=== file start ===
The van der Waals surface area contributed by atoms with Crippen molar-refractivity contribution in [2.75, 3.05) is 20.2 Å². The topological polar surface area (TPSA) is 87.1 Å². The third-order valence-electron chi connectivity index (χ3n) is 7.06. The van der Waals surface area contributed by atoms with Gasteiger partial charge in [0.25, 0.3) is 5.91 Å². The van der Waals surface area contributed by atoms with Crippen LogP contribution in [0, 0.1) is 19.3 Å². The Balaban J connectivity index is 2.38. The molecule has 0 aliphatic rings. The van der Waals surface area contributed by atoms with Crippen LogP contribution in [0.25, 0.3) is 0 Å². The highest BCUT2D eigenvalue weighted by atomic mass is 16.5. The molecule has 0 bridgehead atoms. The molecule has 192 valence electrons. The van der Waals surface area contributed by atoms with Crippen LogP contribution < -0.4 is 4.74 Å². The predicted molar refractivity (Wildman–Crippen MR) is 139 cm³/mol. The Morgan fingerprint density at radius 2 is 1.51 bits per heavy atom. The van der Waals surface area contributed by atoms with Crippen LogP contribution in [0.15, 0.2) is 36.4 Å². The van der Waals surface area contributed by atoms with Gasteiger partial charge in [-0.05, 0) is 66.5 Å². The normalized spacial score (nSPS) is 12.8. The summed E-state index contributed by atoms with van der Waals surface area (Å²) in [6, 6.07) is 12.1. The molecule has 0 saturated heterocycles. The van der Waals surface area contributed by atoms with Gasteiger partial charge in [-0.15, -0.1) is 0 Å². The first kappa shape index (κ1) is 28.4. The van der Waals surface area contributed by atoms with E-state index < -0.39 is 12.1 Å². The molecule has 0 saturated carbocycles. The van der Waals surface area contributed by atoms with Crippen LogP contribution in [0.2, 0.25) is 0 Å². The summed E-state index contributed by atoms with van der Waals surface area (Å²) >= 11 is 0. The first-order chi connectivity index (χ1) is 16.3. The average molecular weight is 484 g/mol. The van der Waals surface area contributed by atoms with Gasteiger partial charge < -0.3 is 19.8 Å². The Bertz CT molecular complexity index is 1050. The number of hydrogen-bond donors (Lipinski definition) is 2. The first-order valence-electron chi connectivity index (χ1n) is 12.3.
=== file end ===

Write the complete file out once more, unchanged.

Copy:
The van der Waals surface area contributed by atoms with Crippen molar-refractivity contribution in [2.75, 3.05) is 20.2 Å². The topological polar surface area (TPSA) is 87.1 Å². The third-order valence-electron chi connectivity index (χ3n) is 7.06. The van der Waals surface area contributed by atoms with Gasteiger partial charge in [0.25, 0.3) is 5.91 Å². The van der Waals surface area contributed by atoms with Crippen LogP contribution in [0, 0.1) is 19.3 Å². The Balaban J connectivity index is 2.38. The molecule has 0 aliphatic rings. The van der Waals surface area contributed by atoms with Crippen LogP contribution in [0.25, 0.3) is 0 Å². The highest BCUT2D eigenvalue weighted by atomic mass is 16.5. The molecule has 0 bridgehead atoms. The molecule has 192 valence electrons. The van der Waals surface area contributed by atoms with Crippen LogP contribution < -0.4 is 4.74 Å². The predicted molar refractivity (Wildman–Crippen MR) is 139 cm³/mol. The Morgan fingerprint density at radius 2 is 1.51 bits per heavy atom. The van der Waals surface area contributed by atoms with Crippen LogP contribution in [0.15, 0.2) is 36.4 Å². The van der Waals surface area contributed by atoms with Gasteiger partial charge in [-0.05, 0) is 66.5 Å². The normalized spacial score (nSPS) is 12.8. The summed E-state index contributed by atoms with van der Waals surface area (Å²) in [6, 6.07) is 12.1. The molecule has 0 saturated heterocycles. The van der Waals surface area contributed by atoms with Gasteiger partial charge in [-0.15, -0.1) is 0 Å². The first kappa shape index (κ1) is 28.4. The van der Waals surface area contributed by atoms with E-state index < -0.39 is 12.1 Å². The molecule has 0 saturated carbocycles. The van der Waals surface area contributed by atoms with Crippen LogP contribution in [0.2, 0.25) is 0 Å². The summed E-state index contributed by atoms with van der Waals surface area (Å²) >= 11 is 0. The first-order chi connectivity index (χ1) is 16.3. The average molecular weight is 484 g/mol. The van der Waals surface area contributed by atoms with Gasteiger partial charge < -0.3 is 19.8 Å². The Bertz CT molecular complexity index is 1050. The number of hydrogen-bond donors (Lipinski definition) is 2. The first-order valence-electron chi connectivity index (χ1n) is 12.3.